[spoiler title=”What is a Texas Master Naturalist?” open=”yes” style=”simple” anchor=”classfaq”]Texas Master Naturalists are volunteers with the interest and desire to give back to their community and willingness to attend the training.[/spoiler] [spoiler title=”How do I become a Texas Master Naturalist?” open=”yes” style=”simple” anchor=”classfaq”]To join us and become a certified Texas Master Naturalist, you must complete a minimum of 40 hours of basic training on the region’s natural features and the impact that people have on nature. Training courses are held in the spring of each year and an average of about 32 students. The course includes presentations by biologists, geologists, naturalists, and others from local, state, and federal agencies and universities. You must complete a minimum of 40 hours of volunteer service and 8 hours of advanced training during the first 12 months following your completion of the course (to be completed before your course’s graduation anniversary date). Advanced training enables Texas Master Naturalists to learn additional knowledge or a particular skill in order to assist with different volunteer projects. Advanced training activities in the past have involved hands-on instruction, field trips to local natural areas, and lectures with such topics as: Texas bats, Texas insects, Texas aquatic environments, wildscape development, and trail planning, among many others.
* All of the volunteer service and advanced training activities must be approved by the chapter board of directors and you must report your hours to get credit. Once you meet these requirements, you will receive certification as a Texas Master Naturalist.
[spoiler title=”As a certified Master Naturalist, what would I do?” open=”yes” style=”simple” anchor=”classfaq”]Volunteer projects run the gamut and might include construction and maintenance of interpretive trails; stream banks, marsh or prairie restorations; exotic species control; fish, wildlife and plant inventories; songbird nest box trails; natural resource youth camps; school programs; programs to community groups; landowner consultation; outdoor skill instruction; natural resource interpretation at nature and visitor centers; creating and maintaining naturescaping demonstration areas; and more.[/spoiler]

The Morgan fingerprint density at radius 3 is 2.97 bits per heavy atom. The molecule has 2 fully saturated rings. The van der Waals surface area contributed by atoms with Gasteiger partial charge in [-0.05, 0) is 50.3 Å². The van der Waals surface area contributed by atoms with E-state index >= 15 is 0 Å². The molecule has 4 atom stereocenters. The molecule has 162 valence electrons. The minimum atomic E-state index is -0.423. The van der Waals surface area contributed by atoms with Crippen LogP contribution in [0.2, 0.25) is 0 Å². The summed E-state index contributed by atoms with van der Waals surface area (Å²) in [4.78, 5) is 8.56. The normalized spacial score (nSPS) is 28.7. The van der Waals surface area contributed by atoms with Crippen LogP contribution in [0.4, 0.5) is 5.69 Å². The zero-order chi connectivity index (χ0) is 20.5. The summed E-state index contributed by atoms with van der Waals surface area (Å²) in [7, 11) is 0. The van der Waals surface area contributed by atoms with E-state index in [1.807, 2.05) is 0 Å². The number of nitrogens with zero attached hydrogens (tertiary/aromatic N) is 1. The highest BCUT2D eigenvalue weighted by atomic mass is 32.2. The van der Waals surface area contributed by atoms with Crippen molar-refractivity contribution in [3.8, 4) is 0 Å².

[spoiler title=”What are my responsibilities as a certified Master Naturalist?” open=”yes” style=”simple” anchor=”classfaq”]Once you are certified, it is your responsibility to maintain your certification. You are expected to stay active in the local chapter and attend meetings, take advantage of advanced training offered through the local chapter, and keep accurate records of your service hours. As a volunteer, you may not profit from your status or violate the policies, missions and goals of the sponsoring agencies that govern use of the Master Naturalist title.[/spoiler]
[spoiler title=”When and where are the chapter meetings?” open=”yes” style=”simple” anchor=”classfaq”]
We meet every second Tuesday at 7 p.m. Meetings are held at the Science Resource Center building at the Heard Natural History Museum and Wildlife Sanctuary, 1 Nature Place, McKinney, Texas.
[spoiler title=”What is a volunteer chapter?” open=”yes” style=”simple” anchor=”classfaq”]Master Naturalists volunteer in a community organized into self-governing chapters, with partner/agency staff serving as chapter advisors.[/spoiler]
[spoiler title=”Who administers the program?” open=”yes” style=”simple” anchor=”classfaq”]The Texas Master Naturalist program is a partnership of the Texas A&M AgriLife Extension Service, Texas Parks and Wildlife Department, and local partners in each community.[/spoiler]
[spoiler title=”How is the program supported?” open=”yes” style=”simple” anchor=”classfaq”]This is a self-supporting program. Volunteers are expected to pay to cover the costs of their training. Local chapters are supported by training fees, chapter dues, and donations (money or in-kind services such as free meeting space) from local partners. A portion of the training fees and chapter dues are also used to support statewide administration of the program. The local training fees and dues are set by the local coordinating committee and take into account the state fees.[/spoiler]